Drew: I’ve never really loved tracing back artists’ influences. Part of that may just be that my own catalogue of artists isn’t extensive enough to recognize their influence, but I think a bigger part is that it minimizes the artistic merit of the artist we’re actually discussing. Case in point: Javier Rodriguez’s career has had him coloring the work of fantastic artists like Paolo Rivera and Chris Samnee, so its easy to trace Rodriguez’s work on Spider-Woman to their influence. That’s not to say Rodriguez isn’t a fantastic artist in his own right — indeed, his work is distinctive even when I can’t see either of those influences — just that he’s picked up on the strengths of other great artists he’s worked closely with over the years. Indeed, I’d go so far as to say he’s succeeded in making those strengths his own. As Pablo Picasso said (or, rather, probably didn’t say), “good artists copy. Great artists steal.”
Seriously, though, the figures and the paneling are so evocative of Rivera, I’d have no trouble at all believing this was him. Of course, that might actually trace back to Rodriguez’s colors — it’s the common thread between this issue and much of Rivera’s work, and is certainly distinctive in its own right.
But maybe I shouldn’t be so worried about attribution — this issue is gorgeous, and, if anything, “looks like it was drawn by Paolo Rivera” is a compliment. More importantly, the art supports the story beautifully, pacing out surprises and jokes (and surprise jokes) perfectly. Rodriguez is able to capture the chaos of battle, but also makes sense of some drastically different locations throughout the issue. Whatever alchemy is behind his style, there’s no denying that it’s a great fit for this series.
Venom: Space Knight 2
Patrick: Ariel Olivetti’s art style seems like a natural fit for for a Venom series. His watercolor-esque shaping gives a visceral scene of bulging to the muscles on the bodies of his characters. It’s not exactly realistic, but it does cross that uncanny threshold, making an ultra-fit body look damn near horrifying. And that’s a big theme of the Venom symbiote – it takes over a living host and makes it into something powerful and scary. However, that’s not what Venom: Space Knight is about, and Robbie Thompson’s lighthearted script ends up being weirdly mis-matched with Olivetti’s grounded-but-gruesome style. Seriously, Thompson’s script has Flash doing downright cute things – like using his suit to create a bubble to rescue an alien race from “heat rain” or cracking jokes with aliens who simply refuse to get them. Olivetti’s art does not meet Thompson half way, which is weird enough in its own right, but I’m not even sure the design of Venom is consistent with Olivetti’s style. With his huge legs and arms which seem to get heavier the further down they go, Venom almost looks like a Chris Sanders design. Unfortunately, Olivetti’s slavish devotion to detail makes those body shapes look downright uncomfortable and impractical, instead of, y’know, charming and curvy.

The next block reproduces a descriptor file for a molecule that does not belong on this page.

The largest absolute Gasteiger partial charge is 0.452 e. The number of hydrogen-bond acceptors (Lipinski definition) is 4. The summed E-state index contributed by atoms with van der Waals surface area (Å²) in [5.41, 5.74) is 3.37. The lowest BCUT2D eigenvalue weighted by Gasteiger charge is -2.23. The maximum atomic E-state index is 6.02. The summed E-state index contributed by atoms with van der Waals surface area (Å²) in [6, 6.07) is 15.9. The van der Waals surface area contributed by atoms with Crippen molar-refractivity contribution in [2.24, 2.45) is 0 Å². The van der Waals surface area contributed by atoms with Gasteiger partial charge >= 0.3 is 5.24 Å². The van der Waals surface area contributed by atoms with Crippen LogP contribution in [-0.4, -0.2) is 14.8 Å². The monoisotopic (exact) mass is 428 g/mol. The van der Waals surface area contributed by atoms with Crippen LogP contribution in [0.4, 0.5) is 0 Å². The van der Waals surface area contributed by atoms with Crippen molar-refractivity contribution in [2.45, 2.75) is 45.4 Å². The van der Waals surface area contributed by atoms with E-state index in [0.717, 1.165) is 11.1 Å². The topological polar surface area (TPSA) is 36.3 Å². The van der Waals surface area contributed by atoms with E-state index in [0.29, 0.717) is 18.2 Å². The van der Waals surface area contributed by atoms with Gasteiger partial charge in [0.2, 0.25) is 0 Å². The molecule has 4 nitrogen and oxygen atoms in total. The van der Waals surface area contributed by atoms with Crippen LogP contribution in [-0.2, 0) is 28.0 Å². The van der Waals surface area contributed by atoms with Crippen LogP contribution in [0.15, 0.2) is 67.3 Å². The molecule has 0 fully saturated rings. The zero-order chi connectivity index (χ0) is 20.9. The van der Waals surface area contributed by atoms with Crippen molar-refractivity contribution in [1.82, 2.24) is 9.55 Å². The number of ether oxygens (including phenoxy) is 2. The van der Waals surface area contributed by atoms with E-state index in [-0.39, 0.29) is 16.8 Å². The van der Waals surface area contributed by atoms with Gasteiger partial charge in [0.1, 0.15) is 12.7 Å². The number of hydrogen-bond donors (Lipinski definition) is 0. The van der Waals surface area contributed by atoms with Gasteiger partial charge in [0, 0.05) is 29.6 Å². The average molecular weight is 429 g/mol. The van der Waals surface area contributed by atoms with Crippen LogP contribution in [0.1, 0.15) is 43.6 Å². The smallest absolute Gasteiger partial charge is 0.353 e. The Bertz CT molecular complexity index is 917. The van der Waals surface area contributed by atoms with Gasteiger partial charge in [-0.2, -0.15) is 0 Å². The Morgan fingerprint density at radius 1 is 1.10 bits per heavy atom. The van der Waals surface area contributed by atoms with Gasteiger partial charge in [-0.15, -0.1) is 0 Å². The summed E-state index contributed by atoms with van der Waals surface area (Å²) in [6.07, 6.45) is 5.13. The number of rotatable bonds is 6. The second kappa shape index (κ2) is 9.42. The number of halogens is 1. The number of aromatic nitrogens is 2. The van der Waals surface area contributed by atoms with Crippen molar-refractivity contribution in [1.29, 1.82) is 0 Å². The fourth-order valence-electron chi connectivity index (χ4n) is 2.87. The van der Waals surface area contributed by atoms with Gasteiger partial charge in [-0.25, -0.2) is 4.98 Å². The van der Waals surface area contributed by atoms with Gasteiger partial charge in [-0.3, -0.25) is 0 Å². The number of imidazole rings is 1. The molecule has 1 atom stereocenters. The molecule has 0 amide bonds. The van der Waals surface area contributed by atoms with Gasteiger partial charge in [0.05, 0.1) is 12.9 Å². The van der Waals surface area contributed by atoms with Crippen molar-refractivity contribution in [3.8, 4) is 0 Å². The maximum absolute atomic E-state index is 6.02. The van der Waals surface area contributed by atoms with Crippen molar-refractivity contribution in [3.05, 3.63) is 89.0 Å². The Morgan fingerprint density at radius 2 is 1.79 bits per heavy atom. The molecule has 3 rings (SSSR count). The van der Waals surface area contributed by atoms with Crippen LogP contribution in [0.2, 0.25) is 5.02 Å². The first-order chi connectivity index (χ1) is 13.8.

I’d be interested to see how everyone else feels about the art here. It’s a hurdle I’m having a hard time overcoming – even when Thompson writes a clever interaction between his characters, or delivers compelling twists, I can’t look past these incongruous visuals.
The conversation doesn’t stop there, because you certainly read something that we didn’t. What do you wanna talk about from this week?